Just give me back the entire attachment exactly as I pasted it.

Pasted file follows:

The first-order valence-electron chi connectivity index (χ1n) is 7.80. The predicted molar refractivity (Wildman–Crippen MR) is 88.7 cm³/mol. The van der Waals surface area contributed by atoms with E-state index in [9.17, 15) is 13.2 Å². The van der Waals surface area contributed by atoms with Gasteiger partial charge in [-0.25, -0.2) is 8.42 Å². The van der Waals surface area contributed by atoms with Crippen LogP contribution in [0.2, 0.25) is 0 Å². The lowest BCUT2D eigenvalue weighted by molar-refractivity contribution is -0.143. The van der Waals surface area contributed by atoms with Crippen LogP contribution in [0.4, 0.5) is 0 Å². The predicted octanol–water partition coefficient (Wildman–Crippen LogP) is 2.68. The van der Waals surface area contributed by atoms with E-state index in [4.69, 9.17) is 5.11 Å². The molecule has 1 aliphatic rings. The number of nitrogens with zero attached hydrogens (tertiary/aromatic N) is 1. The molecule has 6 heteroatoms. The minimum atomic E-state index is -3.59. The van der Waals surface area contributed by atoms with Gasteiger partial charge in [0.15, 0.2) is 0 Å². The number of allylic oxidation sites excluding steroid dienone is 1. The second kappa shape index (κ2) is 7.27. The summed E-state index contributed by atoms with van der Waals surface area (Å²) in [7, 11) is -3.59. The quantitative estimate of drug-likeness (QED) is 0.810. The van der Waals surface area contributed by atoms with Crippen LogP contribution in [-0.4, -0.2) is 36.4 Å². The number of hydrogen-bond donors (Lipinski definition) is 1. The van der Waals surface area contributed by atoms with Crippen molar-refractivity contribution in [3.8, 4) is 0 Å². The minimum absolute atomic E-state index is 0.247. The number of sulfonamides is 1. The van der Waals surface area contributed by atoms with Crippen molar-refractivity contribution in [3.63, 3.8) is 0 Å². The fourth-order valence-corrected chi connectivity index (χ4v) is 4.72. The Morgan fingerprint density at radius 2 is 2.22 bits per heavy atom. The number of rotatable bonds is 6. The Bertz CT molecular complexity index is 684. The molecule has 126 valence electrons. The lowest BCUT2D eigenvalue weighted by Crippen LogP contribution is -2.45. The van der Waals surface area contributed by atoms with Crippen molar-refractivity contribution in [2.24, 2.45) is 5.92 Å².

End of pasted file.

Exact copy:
The first-order valence-electron chi connectivity index (χ1n) is 7.80. The predicted molar refractivity (Wildman–Crippen MR) is 88.7 cm³/mol. The van der Waals surface area contributed by atoms with E-state index in [9.17, 15) is 13.2 Å². The van der Waals surface area contributed by atoms with Gasteiger partial charge in [-0.25, -0.2) is 8.42 Å². The van der Waals surface area contributed by atoms with Crippen LogP contribution in [0.2, 0.25) is 0 Å². The lowest BCUT2D eigenvalue weighted by molar-refractivity contribution is -0.143. The van der Waals surface area contributed by atoms with Crippen LogP contribution in [0.4, 0.5) is 0 Å². The predicted octanol–water partition coefficient (Wildman–Crippen LogP) is 2.68. The van der Waals surface area contributed by atoms with E-state index in [4.69, 9.17) is 5.11 Å². The molecule has 1 aliphatic rings. The number of nitrogens with zero attached hydrogens (tertiary/aromatic N) is 1. The molecule has 6 heteroatoms. The minimum atomic E-state index is -3.59. The van der Waals surface area contributed by atoms with Gasteiger partial charge in [0.15, 0.2) is 0 Å². The number of allylic oxidation sites excluding steroid dienone is 1. The second kappa shape index (κ2) is 7.27. The summed E-state index contributed by atoms with van der Waals surface area (Å²) in [7, 11) is -3.59. The quantitative estimate of drug-likeness (QED) is 0.810. The van der Waals surface area contributed by atoms with Crippen LogP contribution in [-0.4, -0.2) is 36.4 Å². The number of hydrogen-bond donors (Lipinski definition) is 1. The van der Waals surface area contributed by atoms with Crippen molar-refractivity contribution in [3.8, 4) is 0 Å². The minimum absolute atomic E-state index is 0.247. The number of sulfonamides is 1. The van der Waals surface area contributed by atoms with Crippen molar-refractivity contribution in [3.63, 3.8) is 0 Å². The fourth-order valence-corrected chi connectivity index (χ4v) is 4.72. The Morgan fingerprint density at radius 2 is 2.22 bits per heavy atom. The number of rotatable bonds is 6. The Bertz CT molecular complexity index is 684. The molecule has 126 valence electrons. The lowest BCUT2D eigenvalue weighted by Crippen LogP contribution is -2.45. The van der Waals surface area contributed by atoms with Crippen molar-refractivity contribution in [2.24, 2.45) is 5.92 Å².